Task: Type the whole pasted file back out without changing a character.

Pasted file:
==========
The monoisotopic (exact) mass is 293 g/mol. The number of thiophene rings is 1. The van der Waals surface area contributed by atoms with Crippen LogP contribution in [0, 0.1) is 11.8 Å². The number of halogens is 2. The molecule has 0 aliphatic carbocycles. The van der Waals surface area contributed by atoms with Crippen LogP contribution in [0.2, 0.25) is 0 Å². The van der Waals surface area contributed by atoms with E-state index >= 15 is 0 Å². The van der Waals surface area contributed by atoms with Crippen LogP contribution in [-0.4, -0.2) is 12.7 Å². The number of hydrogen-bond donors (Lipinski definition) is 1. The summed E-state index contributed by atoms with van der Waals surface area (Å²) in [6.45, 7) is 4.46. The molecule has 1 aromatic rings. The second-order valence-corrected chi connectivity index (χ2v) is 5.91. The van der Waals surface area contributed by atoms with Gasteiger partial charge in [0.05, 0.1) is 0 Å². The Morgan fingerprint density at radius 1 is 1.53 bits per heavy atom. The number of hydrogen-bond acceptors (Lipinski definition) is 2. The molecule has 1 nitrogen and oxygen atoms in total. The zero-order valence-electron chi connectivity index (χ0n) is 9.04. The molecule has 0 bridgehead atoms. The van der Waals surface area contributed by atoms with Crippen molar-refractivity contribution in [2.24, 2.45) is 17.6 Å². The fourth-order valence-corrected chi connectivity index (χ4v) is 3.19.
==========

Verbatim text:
The monoisotopic (exact) mass is 293 g/mol. The number of thiophene rings is 1. The van der Waals surface area contributed by atoms with Crippen LogP contribution in [0, 0.1) is 11.8 Å². The number of halogens is 2. The molecule has 0 aliphatic carbocycles. The van der Waals surface area contributed by atoms with Crippen LogP contribution in [0.2, 0.25) is 0 Å². The van der Waals surface area contributed by atoms with E-state index >= 15 is 0 Å². The van der Waals surface area contributed by atoms with Crippen LogP contribution in [-0.4, -0.2) is 12.7 Å². The number of hydrogen-bond donors (Lipinski definition) is 1. The summed E-state index contributed by atoms with van der Waals surface area (Å²) in [6.45, 7) is 4.46. The molecule has 1 aromatic rings. The second-order valence-corrected chi connectivity index (χ2v) is 5.91. The van der Waals surface area contributed by atoms with Gasteiger partial charge in [0.05, 0.1) is 0 Å². The Morgan fingerprint density at radius 1 is 1.53 bits per heavy atom. The number of hydrogen-bond acceptors (Lipinski definition) is 2. The molecule has 1 nitrogen and oxygen atoms in total. The zero-order valence-electron chi connectivity index (χ0n) is 9.04. The molecule has 0 bridgehead atoms. The van der Waals surface area contributed by atoms with Crippen molar-refractivity contribution in [2.24, 2.45) is 17.6 Å². The fourth-order valence-corrected chi connectivity index (χ4v) is 3.19.